The U.S. steel industry a lodged complaint against South Korea for dumping and providing illegal subsidies for cold rolled steel. Korean government and the local steel industry representatives, in turn, said that the accusation is simply absurd.
According to the Ministry of Trade, Industry and Energy (MOTIE) and the Korea International Trade Association (KITA) on July 29, five U.S. steel makers, including US Steel and AK Steel, filed complaints with the United States International Trade Commission and the United States Department of Commerce against eight countries, including Korea, China, India, and Brazil, requesting anti-dumping and countervailing duties on cold rolled steel.
In the complaint, the U.S. steel industry said, "U.S. steel makers were hurt by Korean exporter dumping. Therefore, anti-dumping duties between 93.32 and 176.13 percent should be levied." When it comes to countervailing duties, they cited 41 government assistance programs as illegal subsidies. The government's support for energy at below a reasonable price, short-term financial support for exports, and export financing insurance were included. Target companies for the investigation haven't been decided yet.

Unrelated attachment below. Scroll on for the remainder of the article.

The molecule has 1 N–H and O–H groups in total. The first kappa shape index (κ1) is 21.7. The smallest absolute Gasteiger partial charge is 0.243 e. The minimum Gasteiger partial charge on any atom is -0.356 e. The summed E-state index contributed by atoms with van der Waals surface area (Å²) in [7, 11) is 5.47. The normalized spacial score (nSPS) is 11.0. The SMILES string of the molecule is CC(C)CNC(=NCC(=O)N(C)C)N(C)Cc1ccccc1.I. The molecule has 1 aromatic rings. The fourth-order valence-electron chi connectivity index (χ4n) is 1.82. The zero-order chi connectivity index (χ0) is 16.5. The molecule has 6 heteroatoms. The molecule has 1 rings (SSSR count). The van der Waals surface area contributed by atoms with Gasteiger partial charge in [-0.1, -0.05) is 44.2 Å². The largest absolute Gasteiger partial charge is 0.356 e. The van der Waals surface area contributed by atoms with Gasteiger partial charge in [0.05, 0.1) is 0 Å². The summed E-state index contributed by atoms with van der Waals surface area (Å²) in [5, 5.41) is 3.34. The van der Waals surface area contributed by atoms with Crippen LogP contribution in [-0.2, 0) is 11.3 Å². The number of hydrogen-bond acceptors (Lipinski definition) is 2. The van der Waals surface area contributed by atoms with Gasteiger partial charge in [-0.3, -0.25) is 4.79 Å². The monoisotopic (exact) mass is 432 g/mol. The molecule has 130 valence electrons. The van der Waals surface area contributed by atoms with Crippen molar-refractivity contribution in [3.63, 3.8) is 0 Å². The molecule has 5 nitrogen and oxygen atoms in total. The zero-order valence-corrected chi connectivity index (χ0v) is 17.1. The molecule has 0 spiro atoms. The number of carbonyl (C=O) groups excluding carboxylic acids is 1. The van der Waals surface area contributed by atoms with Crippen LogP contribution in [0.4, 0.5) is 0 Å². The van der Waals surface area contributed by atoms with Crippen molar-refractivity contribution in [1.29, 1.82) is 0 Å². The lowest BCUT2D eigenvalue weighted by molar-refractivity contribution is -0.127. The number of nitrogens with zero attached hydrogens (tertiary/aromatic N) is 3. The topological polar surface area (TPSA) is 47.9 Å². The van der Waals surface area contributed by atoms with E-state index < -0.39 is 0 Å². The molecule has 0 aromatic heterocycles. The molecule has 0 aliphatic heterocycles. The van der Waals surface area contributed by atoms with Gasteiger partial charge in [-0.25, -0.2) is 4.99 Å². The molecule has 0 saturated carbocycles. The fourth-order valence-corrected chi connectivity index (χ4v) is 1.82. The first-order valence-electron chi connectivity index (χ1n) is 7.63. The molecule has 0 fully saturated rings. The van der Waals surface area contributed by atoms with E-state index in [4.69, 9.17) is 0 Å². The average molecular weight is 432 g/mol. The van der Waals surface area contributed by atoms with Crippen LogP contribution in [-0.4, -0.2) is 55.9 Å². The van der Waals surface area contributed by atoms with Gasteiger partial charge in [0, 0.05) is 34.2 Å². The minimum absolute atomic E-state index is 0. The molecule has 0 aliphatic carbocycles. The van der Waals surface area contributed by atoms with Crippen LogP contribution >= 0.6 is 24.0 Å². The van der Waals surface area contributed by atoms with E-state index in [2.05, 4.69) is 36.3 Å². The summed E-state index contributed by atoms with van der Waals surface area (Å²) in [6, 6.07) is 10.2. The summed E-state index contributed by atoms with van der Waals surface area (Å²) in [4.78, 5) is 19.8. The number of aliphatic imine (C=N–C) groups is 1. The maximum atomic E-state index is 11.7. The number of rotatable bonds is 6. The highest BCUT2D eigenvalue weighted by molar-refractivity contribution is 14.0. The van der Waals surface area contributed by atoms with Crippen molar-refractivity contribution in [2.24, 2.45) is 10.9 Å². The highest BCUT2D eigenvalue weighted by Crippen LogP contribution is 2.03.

The local industry is keeping a close watch on the background of the complaint, but apparently they do not care about the issue that much in the sense that on the whole, oversupply in the export country is bound to affect export prices. Moreover, government assistance programs named by U.S. steelmakers were carried out in accordance with various provisions of the WTO. In short, they argue the U.S. industry is making unreasonable claims.
Jae Hyun-jung, a researcher at KITA, pointed out, "The problem is not about governmental funds," adding, "The global steel market itself is suffering from oversupply, and U.S. companies are experiencing financial difficulties as well. So, they are behaving irrationally to cover their losses."